Serving the Health Care Needs of Alaska Natives
By Larry Di Giovanni
Note: This is the final piece of a four-part series examining the Geisel School of Medicine’s long-standing work with American Indian and Alaska Native communities. Read parts one , two , and three for more.
Will Boylston, MD ’11 is one of the most well-travelled young primary care physicians in Alaska and perhaps the nation.
In late August, he flew in a 737 jet to Kotzebue, a Native Alaskan village and regional commerce hub located just above the Arctic Circle. Half of the 737-Combi plane that transported him held cargo, and the other half seated passengers. The miles on the journey are just fine for Boylston, because he loves the destinations.
“It’s fun because I get to fly into some of the most rural parts of Alaska,” says Boylston. “Part of why I enjoy it is that family medicine here is so interesting. I get to do most everything: emergency medicine and hospital medicine, orthopedics, and in some places, we do obstetrics and pediatrics.”
Boylston’s wife, Erin, is a physician with the Air Force, and they have a son, Ian, nearing his first birthday.
“Because my wife might be deployed with the military, my plan for the next one or two years involves working as a locum tenens physician in different locations for a week or two at a time,” said Boylston, an Oregon native who recently completed his family medicine residency in Anchorage.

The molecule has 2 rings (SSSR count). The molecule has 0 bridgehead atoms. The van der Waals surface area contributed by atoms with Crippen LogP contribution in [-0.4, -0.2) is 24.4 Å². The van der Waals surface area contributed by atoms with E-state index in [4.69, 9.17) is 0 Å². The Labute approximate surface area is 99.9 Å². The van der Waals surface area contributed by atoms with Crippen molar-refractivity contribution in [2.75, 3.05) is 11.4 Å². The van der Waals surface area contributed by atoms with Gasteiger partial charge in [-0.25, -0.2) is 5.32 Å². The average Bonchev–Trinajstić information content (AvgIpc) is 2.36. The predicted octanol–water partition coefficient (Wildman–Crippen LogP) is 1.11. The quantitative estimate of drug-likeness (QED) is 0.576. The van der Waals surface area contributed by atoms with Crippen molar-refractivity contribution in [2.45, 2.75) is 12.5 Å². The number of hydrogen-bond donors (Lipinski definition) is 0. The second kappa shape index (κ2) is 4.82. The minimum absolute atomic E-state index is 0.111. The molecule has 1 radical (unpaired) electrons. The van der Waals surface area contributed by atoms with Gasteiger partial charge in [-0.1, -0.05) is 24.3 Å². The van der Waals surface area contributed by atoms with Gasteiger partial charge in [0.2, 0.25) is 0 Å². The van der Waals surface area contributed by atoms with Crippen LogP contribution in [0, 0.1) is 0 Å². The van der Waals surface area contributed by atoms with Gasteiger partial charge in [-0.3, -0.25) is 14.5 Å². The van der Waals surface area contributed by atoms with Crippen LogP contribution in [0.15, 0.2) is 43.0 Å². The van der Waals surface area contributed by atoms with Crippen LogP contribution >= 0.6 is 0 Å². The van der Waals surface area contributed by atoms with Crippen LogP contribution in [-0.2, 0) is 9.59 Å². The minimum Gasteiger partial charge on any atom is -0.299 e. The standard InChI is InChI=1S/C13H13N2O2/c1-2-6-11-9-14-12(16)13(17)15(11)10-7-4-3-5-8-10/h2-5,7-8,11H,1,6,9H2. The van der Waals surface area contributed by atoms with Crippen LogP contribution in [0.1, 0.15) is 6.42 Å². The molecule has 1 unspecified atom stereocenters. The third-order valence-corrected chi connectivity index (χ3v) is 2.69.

His Geisel School of Medicine education gave Boylston the skills to provide healthcare delivery “on the go.” He is already highly experienced in providing primary care to Alaska Natives. During the second year of his residency, he spent six weeks in Bethel, one of interior Alaska’s main hubs for commerce. He also worked with patients at the Alaska Native Medical Center, one of three main Anchorage hospitals.
In his third year of residency, Boylston visited Kotzebue for a month, and also served for a month at Valdez Medical Clinic, a site frequented by Geisel family medicine clerkship students. He revisited Valdez later this summer.
“They have a pretty nice hospital up there in Kotzebue; it’s quite modern,” he says. “It’s similar to Bethel in that it serves as a regional hub. The 737s that fly in serve a large area, probably a region larger than the state of Maine. It’s a jump-off point where a lot of scheduled medevacs from smaller villages fly into Kotzebue, and if patients are sick enough, they will be flown to Anchorage.”